Braze’s Forge22 highlights quality customer experiences as key to building long-term relationships
Leading comprehensive customer engagement platform Braze brought its European community together in London to learn from each other. The theme of the event was “Start anywhere, go everywhere” – that it doesn’t matter where you are on your digital journey, real progress comes from a deep knowledge of your customer, built on engagement.
Key lessons from Forge: No matter where you are on your journey, real progress comes from a deep knowledge of your customer
Autumn 2022 saw customer engagement platform specialist Braze bring its Forge conference to its wider European community.
CTO & Co-founder of Braze Jon Hyman said on the first morning, the aim of FORGE22 is to bring the Braze community together from across Europe to learn from each other.
“You’ll hear about setting bold goals, fostering interdisciplinary collaboration, leveraging new sources of data, and attacking problems from novel angles,” he said.
The theme across the two-day event was ‘Start anywhere, go everywhere’. As Hyman explained, that means recognizing that: “Bettering your customer engagement takes time. We often see customers start on only one or two channels and run a handful of blast messaging campaigns.”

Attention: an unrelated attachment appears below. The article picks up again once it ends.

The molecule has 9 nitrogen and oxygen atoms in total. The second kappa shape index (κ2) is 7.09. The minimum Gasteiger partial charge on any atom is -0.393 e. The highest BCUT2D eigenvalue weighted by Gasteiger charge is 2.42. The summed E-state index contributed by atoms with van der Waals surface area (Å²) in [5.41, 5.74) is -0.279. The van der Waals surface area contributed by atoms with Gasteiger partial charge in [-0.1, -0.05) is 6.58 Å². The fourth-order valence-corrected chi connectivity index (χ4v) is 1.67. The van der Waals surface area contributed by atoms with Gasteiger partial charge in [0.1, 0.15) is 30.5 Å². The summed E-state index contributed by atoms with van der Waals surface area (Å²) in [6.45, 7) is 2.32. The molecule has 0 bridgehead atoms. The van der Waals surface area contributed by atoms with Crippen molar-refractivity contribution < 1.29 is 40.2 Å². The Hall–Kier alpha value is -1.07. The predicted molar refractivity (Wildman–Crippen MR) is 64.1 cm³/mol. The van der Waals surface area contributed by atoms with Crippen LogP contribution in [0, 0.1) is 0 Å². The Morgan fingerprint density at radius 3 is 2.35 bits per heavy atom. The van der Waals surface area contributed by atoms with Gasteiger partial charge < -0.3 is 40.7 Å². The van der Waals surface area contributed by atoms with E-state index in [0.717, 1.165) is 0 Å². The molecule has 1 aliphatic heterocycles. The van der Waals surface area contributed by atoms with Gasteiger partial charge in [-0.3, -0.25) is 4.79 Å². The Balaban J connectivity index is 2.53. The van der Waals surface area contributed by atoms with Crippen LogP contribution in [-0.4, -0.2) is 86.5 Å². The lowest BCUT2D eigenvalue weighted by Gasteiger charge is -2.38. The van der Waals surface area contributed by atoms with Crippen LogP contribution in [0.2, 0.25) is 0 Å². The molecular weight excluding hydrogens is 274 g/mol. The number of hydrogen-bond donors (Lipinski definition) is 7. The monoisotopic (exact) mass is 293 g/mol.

“Then, their standard for excellent customer engagement rises and we see them wanting to do more. Their work becomes more interdisciplinary and involves marketers, engineers, data scientists. Experimentation becomes critical to measuring the success of their new creative ideas.”
Learn from experimenting
This idea that experimentation is vital to business success was picked up by entrepreneur, author and Dragons’ Den star Steve Bartlett in his session.